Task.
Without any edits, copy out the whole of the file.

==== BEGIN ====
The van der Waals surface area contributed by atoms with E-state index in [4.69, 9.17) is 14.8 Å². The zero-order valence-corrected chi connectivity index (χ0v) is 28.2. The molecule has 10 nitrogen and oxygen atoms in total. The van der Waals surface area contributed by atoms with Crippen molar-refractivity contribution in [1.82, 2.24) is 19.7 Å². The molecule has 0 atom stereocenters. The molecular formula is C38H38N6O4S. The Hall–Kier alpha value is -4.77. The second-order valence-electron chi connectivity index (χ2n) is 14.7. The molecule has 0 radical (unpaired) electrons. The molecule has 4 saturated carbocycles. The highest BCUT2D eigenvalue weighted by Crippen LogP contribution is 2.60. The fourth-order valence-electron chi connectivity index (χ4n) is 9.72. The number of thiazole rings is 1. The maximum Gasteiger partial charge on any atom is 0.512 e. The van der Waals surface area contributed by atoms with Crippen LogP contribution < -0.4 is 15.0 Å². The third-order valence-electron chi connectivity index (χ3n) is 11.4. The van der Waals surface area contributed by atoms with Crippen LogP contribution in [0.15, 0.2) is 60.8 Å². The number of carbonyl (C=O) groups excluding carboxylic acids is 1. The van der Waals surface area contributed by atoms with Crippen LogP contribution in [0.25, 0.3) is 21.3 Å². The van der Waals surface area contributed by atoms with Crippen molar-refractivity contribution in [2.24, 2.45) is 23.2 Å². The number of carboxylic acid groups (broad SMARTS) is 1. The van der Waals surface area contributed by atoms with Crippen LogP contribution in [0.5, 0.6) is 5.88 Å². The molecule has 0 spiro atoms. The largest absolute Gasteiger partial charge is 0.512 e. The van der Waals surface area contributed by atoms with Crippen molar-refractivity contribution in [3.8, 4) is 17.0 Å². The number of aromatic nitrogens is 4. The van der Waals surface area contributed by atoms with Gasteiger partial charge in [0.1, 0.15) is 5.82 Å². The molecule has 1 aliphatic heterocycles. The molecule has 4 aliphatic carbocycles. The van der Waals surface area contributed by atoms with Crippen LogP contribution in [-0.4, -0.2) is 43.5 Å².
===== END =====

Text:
The van der Waals surface area contributed by atoms with E-state index in [4.69, 9.17) is 14.8 Å². The zero-order valence-corrected chi connectivity index (χ0v) is 28.2. The molecule has 10 nitrogen and oxygen atoms in total. The van der Waals surface area contributed by atoms with Crippen molar-refractivity contribution in [1.82, 2.24) is 19.7 Å². The molecule has 0 atom stereocenters. The molecular formula is C38H38N6O4S. The Hall–Kier alpha value is -4.77. The second-order valence-electron chi connectivity index (χ2n) is 14.7. The molecule has 0 radical (unpaired) electrons. The molecule has 4 saturated carbocycles. The highest BCUT2D eigenvalue weighted by Crippen LogP contribution is 2.60. The fourth-order valence-electron chi connectivity index (χ4n) is 9.72. The number of thiazole rings is 1. The maximum Gasteiger partial charge on any atom is 0.512 e. The van der Waals surface area contributed by atoms with Crippen LogP contribution < -0.4 is 15.0 Å². The third-order valence-electron chi connectivity index (χ3n) is 11.4. The van der Waals surface area contributed by atoms with Crippen LogP contribution in [0.15, 0.2) is 60.8 Å². The number of carbonyl (C=O) groups excluding carboxylic acids is 1. The van der Waals surface area contributed by atoms with Crippen LogP contribution in [0.25, 0.3) is 21.3 Å². The van der Waals surface area contributed by atoms with Crippen molar-refractivity contribution in [2.24, 2.45) is 23.2 Å². The number of carboxylic acid groups (broad SMARTS) is 1. The van der Waals surface area contributed by atoms with Crippen LogP contribution in [0.5, 0.6) is 5.88 Å². The molecule has 0 spiro atoms. The largest absolute Gasteiger partial charge is 0.512 e. The van der Waals surface area contributed by atoms with Crippen molar-refractivity contribution in [3.8, 4) is 17.0 Å². The number of aromatic nitrogens is 4. The van der Waals surface area contributed by atoms with Gasteiger partial charge in [0.1, 0.15) is 5.82 Å². The molecule has 1 aliphatic heterocycles. The molecule has 4 aliphatic carbocycles. The van der Waals surface area contributed by atoms with Crippen LogP contribution in [-0.4, -0.2) is 43.5 Å².